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When the seat of government was being established in Lāhainā in the 1830s, Hale Piula (iron roofed house,) a large two-story stone building, was built for Kamehameha III to serve as his royal palace.
But, by 1843, the decision was made to permanently place a palace in Honolulu; Hale Piula was then used as a courthouse, until it was destroyed by wind in 1858 – its stones were used to rebuild a courthouse on Wharf Street.
In Honolulu, Kekūanāo‘a (father of two kings, Kamehameha IV and V) was building a house for his daughter (Princess Victoria Kamāmalu.)
The original one story coral block and wooden building called Hanailoia was built in July 1844 on the grounds of the present ‘Iolani Palace.
But, in 1845 Kamehameha III took possession of it as his Palace; from then on, Honolulu remained the official seat of government in Hawai‘i.
At the time when Kekūanāo‘a erected the old Palace, the grounds were not so spacious as they are at present. On the western corner was Kekūanaō‘a’s house, which he had named Hali‘imaile.
Kekauluohi, a premier, erected her house in the vicinity. When John Young was premier, he built and lived in Kīna‘u Hale. Also, on the premises was Pohukaina.
The site of the Palace was once a section of the important heiau (temple,) Ka‘ahaimauli; other heiau were also in the vicinity of the Palace, including Kanela‘au and Mana.
The Palace was used mainly of official events and the structure had mainly offices and reception areas, since smaller buildings on the grounds served as residences for the rulers and their court; it was only one-third the floor area of the present Palace.
Kamehameha III built a home next door (on the western side of the present grounds, near the Kīna‘u gate, opening onto Richards Street;) he called the house “Hoihoikea,” (two authors spell it this way – it may have been spelled Hoihoiea) in honor of his restoration after the Paulet Affair of 1843. (Taylor and Judd)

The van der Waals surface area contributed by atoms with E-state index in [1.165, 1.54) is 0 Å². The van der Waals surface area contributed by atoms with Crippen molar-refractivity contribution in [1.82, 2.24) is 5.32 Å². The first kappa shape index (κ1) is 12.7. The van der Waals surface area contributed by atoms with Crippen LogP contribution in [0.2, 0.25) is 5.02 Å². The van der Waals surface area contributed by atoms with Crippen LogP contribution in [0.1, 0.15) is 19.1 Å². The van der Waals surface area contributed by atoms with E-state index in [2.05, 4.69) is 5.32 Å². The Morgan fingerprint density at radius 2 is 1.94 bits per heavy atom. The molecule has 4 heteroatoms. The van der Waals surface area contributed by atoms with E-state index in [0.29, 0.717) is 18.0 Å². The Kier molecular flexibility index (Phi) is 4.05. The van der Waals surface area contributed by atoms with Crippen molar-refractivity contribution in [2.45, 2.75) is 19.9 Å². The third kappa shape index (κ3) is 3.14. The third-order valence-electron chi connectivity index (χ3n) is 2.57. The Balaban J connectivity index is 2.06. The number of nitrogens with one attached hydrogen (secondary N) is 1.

(In 1843, Paulet had raised the British flag and issued a proclamation annexing Hawai‘i to the British Crown. This event became known as the Paulet Affair. Queen Victoria sent Rear Admiral Richard Thomas to restore the Hawaiian Kingdom. That day is now referred to as Ka La Hoʻihoʻi Ea, Sovereignty Restoration Day.)
“Hoihoikea” was a large, old-fashioned, livable cottage erected on the grounds a little to the west and mauka side of the old Palace. This served as home to Kamehameha III, Kamehameha IV and Kamehameha V: the Palace being used principally for state purposes. (Taylor)
The palace building was named Hale Ali‘i meaning (House of the Chiefs.)
During the reign of Kamehameha V, cabinet councils were frequently held there. This was where the council called the Constitutional Convention, the result of which was the abolition of the constitution of 1852 and the creation of a new one.
Hale Ali‘i was renamed ‘Iolani in 1863, at the request of King Kamehameha V (Lot Kapuāiwa.) The name “‘Iolani” was chosen by King Kamehameha V to honor his deceased brother, the former king, Kamehameha IV (Alexander Liholiho ‘Iolani.)
“‘Io” is the Hawaiian hawk, a bird that flies higher than all the rest, and “lani” denotes heavenly, royal or exalted.
The Palace served as the official state structure for five Kings: Kamehameha III, Kamehameha IV, Kamehameha V, Lunalilo and the first part of Kalākaua’s reign.
Theodore Heuck, who had earlier designed the new Mausoleum, designed a building called ‘Iolani Barracks, completed in 1871, to house the royal guards. Over time the various other houses on the grounds were removed and replaced with grass lawns.
Although the old palace was demolished in 1874, the name ʻIolani Palace was retained for the building that stands today.
The construction of the present ‘Iolani Palace began in 1879 and in 1882 ‘Iolani Palace was completed and furnished.